If the May 2022 elections were held 15 months ahead of schedule, two TV hosts who are adored by the masses have a shot at winning one of 12 Senate seats -- Raffy Tulfo and Willie Revillame -- underscoring how a political system that is based on popularity instead of platform can be a passport to national office, an analyst said.
The stars of "Raffy Tulfo in Action" and "Wowowin" will likely beat reelectionist senators and veteran politicians long tipped for a Senate seat, according to Pulse Asia's Feb. 22 to March 3 survey of 2,400 respondents. Neither Tulfo nor Revillame have expressed desire to run for public office.
The two have something that Senate aspirants who spend millions of pesos and follow dance challenges on TikTok can't seem to have -- name recall, said University of the Philippines political science professor Jean Encinas-Franco.
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"Of course, celebrities, people who are popular are already ahead of everyone else," Encinas-Franco told reportr.
"Because of the structure or the way they are voted and also because they are all gearing up for the top 12 positions, tapos walang matinong political party so hindi kailangang maging issue-based, walang incentive for them to have an issue-based candidacy," she said.
In 1992, it was "Eat Bulaga" that helped now Senate President Tito Sotto Transition to senator from Quezon City vice mayor. In 1998, it was ABS-CBN's "The World Tonight" for Sen. Loren Legarda. In 2001, it was "TV Patrol" and "Magandang Gabi Bayan" for Senator and later Vice President Noli de Castro.
It's the weak political party system
The Philippine lacks a strong political party system and popular candidates can simply bank on their fame without having the need to stand for a specific issue to endear themselves to voters, Encinas-Franco said.
It's a playbook that was used by Joseph Estrada to jump from San Juan mayor to senator, then later to vice president and president, with the "Erap Magic" rubbing off on his sons, former Senators Jinggoy Estrada and JV Ejercito.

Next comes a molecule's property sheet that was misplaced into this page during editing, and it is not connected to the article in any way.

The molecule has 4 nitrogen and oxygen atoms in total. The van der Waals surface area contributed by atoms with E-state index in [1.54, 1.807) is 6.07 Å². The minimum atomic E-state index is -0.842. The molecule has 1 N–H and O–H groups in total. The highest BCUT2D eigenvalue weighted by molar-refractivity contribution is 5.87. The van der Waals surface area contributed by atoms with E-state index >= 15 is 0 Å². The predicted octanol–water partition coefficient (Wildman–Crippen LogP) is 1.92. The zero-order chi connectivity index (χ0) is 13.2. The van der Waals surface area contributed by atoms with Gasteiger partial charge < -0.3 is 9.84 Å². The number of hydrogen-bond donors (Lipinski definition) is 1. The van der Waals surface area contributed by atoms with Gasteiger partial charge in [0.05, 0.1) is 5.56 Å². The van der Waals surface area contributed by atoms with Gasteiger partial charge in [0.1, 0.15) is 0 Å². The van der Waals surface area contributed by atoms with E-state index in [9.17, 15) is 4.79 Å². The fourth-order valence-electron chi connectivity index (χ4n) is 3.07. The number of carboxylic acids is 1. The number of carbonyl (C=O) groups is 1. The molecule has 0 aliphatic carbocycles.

Estrada's best friend, the late Fernando Poe Jr., nearly duplicated his feat had he not lost to former President Gloria Macapagal-Arroyo in the 2004 elections that was marred by allegations of massive cheating.
Action heroes Bong Revilla Jr. and Lito Lapid, sports stars Manny Pacquiao and Robert Jaworski and news anchors Noli De Castro and Loren Legarda were all elected to to the Senate on their first try. So did Poe's daughter, Sen. Grace Poe, after a brief stint as chief censor at the MTRCB.
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Some fade into the 'Commitee of Silence'
Senators who get voted based solely on popularity, without preparation, risk fading into the background in what Encinas-Franco called the "committee on silence."
Lapid has borne the brunt of criticism for not engaging his Senate colleagues enough. Some stars before they were lawmakers are more engaging, like Pacquiao, who often quotes the Bible.
"Generally speaking, if they are elected based on popularity, they will not have any incentive to work harder. Because they know that they can easily win again because they are popular," she said.
"Secondly, if they really did not have preparation for political office prior to their election, and they do not get competent staff, it's very easy for them to be in the so-called committee on silence," she said.
People forget senators who get elected based on popularity and don't do much while they're in office, she said.
"The mere fact na parang hindi siya top of mind, makakalimutan mong senador pala siya diba? So it says a lot," she said.
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Can voters move past the popularity contest?
Changing people's views on electing their leaders may be difficult since popularity has long dictated national politics, Encinas-Franco said.
Voter education does not necessarily make a difference since it usually focuses on what or what no to do during elections, and not how to be critical when votin, she added.
What can be done for now is to propose changes in the electoral system, she said. One option is to make the senatorial elections "regional" instead of national, which would allow senators to be more representative of their constituents.
Another way is to empower voters by uplifting their socio-economic status -- that way they won't decide based on who can given them quick dole-outs, she said.
"May mga pag-aaral din na kapag naging mas middle class, mas marami ang middle class sa lipunan, mas may tendency na maging 'informed voters' sila, mas magiging issue-based, kasi hindi na from the gut yung kanilang issues," she said.